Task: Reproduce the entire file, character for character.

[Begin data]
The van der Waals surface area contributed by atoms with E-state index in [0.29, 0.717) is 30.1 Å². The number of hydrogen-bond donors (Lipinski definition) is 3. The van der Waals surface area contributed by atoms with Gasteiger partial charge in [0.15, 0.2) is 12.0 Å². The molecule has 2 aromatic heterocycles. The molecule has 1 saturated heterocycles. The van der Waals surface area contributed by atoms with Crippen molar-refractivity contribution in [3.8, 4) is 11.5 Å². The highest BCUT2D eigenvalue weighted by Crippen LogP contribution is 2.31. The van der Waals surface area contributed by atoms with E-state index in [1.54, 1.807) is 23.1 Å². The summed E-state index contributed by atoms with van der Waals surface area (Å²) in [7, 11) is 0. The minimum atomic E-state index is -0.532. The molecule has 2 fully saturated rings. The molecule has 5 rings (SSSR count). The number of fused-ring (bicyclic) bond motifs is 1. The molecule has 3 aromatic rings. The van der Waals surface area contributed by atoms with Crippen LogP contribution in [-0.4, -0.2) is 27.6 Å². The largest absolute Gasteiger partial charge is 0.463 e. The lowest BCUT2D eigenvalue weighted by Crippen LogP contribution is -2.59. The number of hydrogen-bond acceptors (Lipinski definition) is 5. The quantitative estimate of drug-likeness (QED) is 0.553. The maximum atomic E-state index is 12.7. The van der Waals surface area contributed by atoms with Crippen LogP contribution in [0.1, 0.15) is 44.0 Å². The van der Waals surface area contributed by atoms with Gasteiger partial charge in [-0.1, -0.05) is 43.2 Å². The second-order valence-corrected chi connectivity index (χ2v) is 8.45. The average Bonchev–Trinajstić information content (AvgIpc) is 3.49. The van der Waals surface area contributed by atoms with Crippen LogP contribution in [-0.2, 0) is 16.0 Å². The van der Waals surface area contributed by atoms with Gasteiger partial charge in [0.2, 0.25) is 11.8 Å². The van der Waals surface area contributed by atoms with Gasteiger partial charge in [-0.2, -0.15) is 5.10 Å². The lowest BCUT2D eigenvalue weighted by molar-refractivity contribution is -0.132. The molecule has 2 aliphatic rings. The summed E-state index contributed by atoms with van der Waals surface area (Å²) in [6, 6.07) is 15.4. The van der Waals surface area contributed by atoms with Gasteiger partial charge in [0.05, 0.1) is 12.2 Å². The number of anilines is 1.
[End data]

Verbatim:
The van der Waals surface area contributed by atoms with E-state index in [0.29, 0.717) is 30.1 Å². The number of hydrogen-bond donors (Lipinski definition) is 3. The van der Waals surface area contributed by atoms with Gasteiger partial charge in [0.15, 0.2) is 12.0 Å². The molecule has 2 aromatic heterocycles. The molecule has 1 saturated heterocycles. The van der Waals surface area contributed by atoms with Crippen molar-refractivity contribution in [3.8, 4) is 11.5 Å². The highest BCUT2D eigenvalue weighted by Crippen LogP contribution is 2.31. The van der Waals surface area contributed by atoms with E-state index in [1.54, 1.807) is 23.1 Å². The summed E-state index contributed by atoms with van der Waals surface area (Å²) in [7, 11) is 0. The minimum atomic E-state index is -0.532. The molecule has 2 fully saturated rings. The molecule has 5 rings (SSSR count). The number of fused-ring (bicyclic) bond motifs is 1. The molecule has 3 aromatic rings. The van der Waals surface area contributed by atoms with Crippen LogP contribution in [-0.4, -0.2) is 27.6 Å². The largest absolute Gasteiger partial charge is 0.463 e. The lowest BCUT2D eigenvalue weighted by Crippen LogP contribution is -2.59. The number of hydrogen-bond acceptors (Lipinski definition) is 5. The quantitative estimate of drug-likeness (QED) is 0.553. The maximum atomic E-state index is 12.7. The van der Waals surface area contributed by atoms with Crippen LogP contribution in [0.1, 0.15) is 44.0 Å². The van der Waals surface area contributed by atoms with Gasteiger partial charge in [-0.1, -0.05) is 43.2 Å². The second-order valence-corrected chi connectivity index (χ2v) is 8.45. The average Bonchev–Trinajstić information content (AvgIpc) is 3.49. The van der Waals surface area contributed by atoms with Crippen LogP contribution in [-0.2, 0) is 16.0 Å². The van der Waals surface area contributed by atoms with Gasteiger partial charge in [0.2, 0.25) is 11.8 Å². The van der Waals surface area contributed by atoms with Gasteiger partial charge in [-0.2, -0.15) is 5.10 Å². The lowest BCUT2D eigenvalue weighted by molar-refractivity contribution is -0.132. The molecule has 2 aliphatic rings. The summed E-state index contributed by atoms with van der Waals surface area (Å²) in [6, 6.07) is 15.4. The van der Waals surface area contributed by atoms with Gasteiger partial charge in [0.05, 0.1) is 12.2 Å². The number of anilines is 1.